New Zealand trees in New Zealand forest covered back in the 1800s about 70 per cent of the North and South Island of those are 29% remaining today. The widest part is governed by the Department of Conservation. Privately owned areas have to follow strict laws to grant sustainable management.
Extensive timber milling in New Zealand took place between 1859 and 1925. Early settlers earned their living through timber trading and farming purposes. Both activities involved logging huge areas of New Zealand forest. Of this historical episode relics are present to this day at Whatipu, Karekare, and Piha Valley along the Tasman coast as part of the 16,000 ha park land in the Waitakere Ranges.
New Zealand is valued for its richness on flora and fauna solely existing here, and West Auckland is home to many of them. Awareness to this circumstance brings council and communities together to form strategies to protect and maintain New Zealand’s biodiversity.
Under Auckland activities you will find half and full day tours with a local guide who will share insights in Maori history as well as fauna and flora of the Waitakere Ranges.
Cabbage tree – Ti Kouka
New Zealand walking near water, swamps and in forest margins leads often past the widely spread cabbage tree. Their total height becomes 10 to 15 metres. White fragrant flowers are seen in spring to summer.
Captain Cook and his crew named this tree after the taste of its shoots. Their high carbohydrate made it part of Maori and early settler’s diet.
Maoris used these hard wearing leaves for weaving clothes, shoes and fishing utensils.
The native kauri trees grow in New Zealand Northland up to Coromandel . A forest is called Kauri forest yet the kauris don’t have necessarily to exceed on numbers among the New Zealand trees establishing the forest.
They belong to the most ancient trees in the world. With a lifetime of more than 2000 years and a height up to 50 metres they tower above the forests’ main canopy. You will find the oldest standing tree in West Auckland in the Cascade Kauri.
The mighty trees were milled for their excellent hard, straight and long wood. A measure that put their existence on the line and resulted in limited recovered kauri wood supplies used in popular travel gifts like photo albums. Today many of these trees, without any age restrictions, have a natural enemy spread by earth movement. This disease is called kauri dieback.
Home to all New Zealand forests the kowhai tree appears in three species varying in hight and leave size. The blossoms have a brilliant yellow. The Maori naming kowhai reflects this quality. Translated kowhai means the colour yellow. Blooming time is at the end of winter to the beginning of spring from around September/ October.
The yellow blossoms are magnets to bellbirds and tuis. These are widely admired for their vivid songs. A good place to listen is the Kura Track starting at Whatipu.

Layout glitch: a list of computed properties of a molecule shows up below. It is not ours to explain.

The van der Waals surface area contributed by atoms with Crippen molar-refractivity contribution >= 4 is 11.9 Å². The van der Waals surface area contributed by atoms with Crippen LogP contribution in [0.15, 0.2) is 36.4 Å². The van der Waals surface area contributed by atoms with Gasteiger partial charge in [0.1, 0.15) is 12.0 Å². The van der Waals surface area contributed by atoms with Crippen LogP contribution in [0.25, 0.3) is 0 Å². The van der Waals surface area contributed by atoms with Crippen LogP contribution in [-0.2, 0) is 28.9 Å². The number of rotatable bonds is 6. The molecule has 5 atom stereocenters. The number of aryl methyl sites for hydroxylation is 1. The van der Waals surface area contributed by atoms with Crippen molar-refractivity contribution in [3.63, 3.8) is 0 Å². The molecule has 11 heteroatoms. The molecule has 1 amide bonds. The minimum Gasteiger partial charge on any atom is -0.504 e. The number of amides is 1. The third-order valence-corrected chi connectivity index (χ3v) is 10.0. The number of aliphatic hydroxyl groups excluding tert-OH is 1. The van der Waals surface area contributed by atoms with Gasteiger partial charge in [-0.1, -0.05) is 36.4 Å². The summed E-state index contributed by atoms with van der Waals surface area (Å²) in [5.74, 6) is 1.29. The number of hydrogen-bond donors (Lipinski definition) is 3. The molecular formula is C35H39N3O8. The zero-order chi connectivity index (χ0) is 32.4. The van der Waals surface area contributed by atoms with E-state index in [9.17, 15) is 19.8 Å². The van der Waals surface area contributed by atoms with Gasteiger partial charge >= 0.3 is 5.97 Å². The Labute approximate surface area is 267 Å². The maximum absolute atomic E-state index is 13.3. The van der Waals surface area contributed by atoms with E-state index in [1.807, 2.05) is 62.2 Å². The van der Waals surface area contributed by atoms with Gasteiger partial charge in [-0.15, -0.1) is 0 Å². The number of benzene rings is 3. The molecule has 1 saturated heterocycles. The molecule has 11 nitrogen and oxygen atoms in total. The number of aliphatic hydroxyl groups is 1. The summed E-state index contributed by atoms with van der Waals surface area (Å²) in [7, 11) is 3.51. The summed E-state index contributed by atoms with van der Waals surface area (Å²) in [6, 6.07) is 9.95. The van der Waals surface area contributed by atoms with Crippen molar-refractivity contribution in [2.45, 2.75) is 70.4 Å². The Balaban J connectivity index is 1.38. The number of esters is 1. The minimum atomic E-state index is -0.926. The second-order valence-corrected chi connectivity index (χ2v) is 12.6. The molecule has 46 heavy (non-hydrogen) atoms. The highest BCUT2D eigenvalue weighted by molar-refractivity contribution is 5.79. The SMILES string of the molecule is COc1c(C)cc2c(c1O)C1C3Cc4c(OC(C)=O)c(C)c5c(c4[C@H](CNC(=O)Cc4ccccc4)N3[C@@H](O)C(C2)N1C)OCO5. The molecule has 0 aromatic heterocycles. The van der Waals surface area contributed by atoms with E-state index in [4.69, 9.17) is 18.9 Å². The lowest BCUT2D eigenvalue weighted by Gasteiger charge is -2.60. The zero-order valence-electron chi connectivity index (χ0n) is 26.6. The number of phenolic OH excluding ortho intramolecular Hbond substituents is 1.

The manuka tree is sometimes referred to as tea tree and is commonly found in the dryer parts of New Zealand and Australia.
The name tea tree originated from Captain Cook. He used its leaves to make himself a cup of tea. He said that it had a bitter taste that took getting used to, but once the leaves are dried they have a better taste. Manuka is the name Maoris gave these New Zealand trees and is commonly used throughout the country.
Manuka honey and manuka essential oil finds use in health and body care products.
The native nikau palm stands model for many artists. Maoris used them interwoven as roofing material.
It is the palm specie that is found the furthest south. Slow but easy growing it reaches about 10-15 metres in height. From November to April it is flowering in lilac. By November the fruits are ripe and their colour changes orange to red.
The pohutukawa tree is often named the New Zealand Christmas tree. Home to the coast with gnarled trunks its roots cling to crumbling cliffs. Bright red blooms coat it from November to January the summer season. This is reason enough to become a motif on Christmas cards, and inspire paintings of many artists.
When only mentioned this particular one of the New Zealand trees triggers summer memories in young and old. Children climb and swing families gather underneath to picnic or enjoy the shade given by its spreading branches.
Undisturbed rimu trees, that belong to the ancient New Zealand trees, reach an age of 600 to 1000 years. Their height is dependent on age. In a height of 20 to 35 metres the rimu tree towers above the main canopy. Their straight trunk is surrounded by a dark flaking bark and has a diameter of up to 1.5 metres and more. The tree occurs from the far north of New Zealand to the far south on Stewart Island.
The popular red-brown wood with dark strikes is used to craft high quality furniture and items that make great travel gifts made of New Zealand trees. Included are wooden bowls, table mats, coasters and frames, photo albums or artistic sculptures. Sometimes inlays with Maori symbols in paua shell adorn the items.
West Auckland’s regenerating New Zealand forest is home to more than 100 different ferns. As a dominating feature they represent 60 % of species known in New Zealand. No wonder that the silver fern was taken as an emblem for the national rugby team the All Blacks. Further the top netball team derived its name from the silver fern. In various other occasions the fern became part of logos.
The fern inspired the Maori symbol koru and with this many unique gift ideas. The unfurling fern frond in its stylized form is the foundation and carries the values of new beginning, growth and balance.
Encountered flora on a bush walk....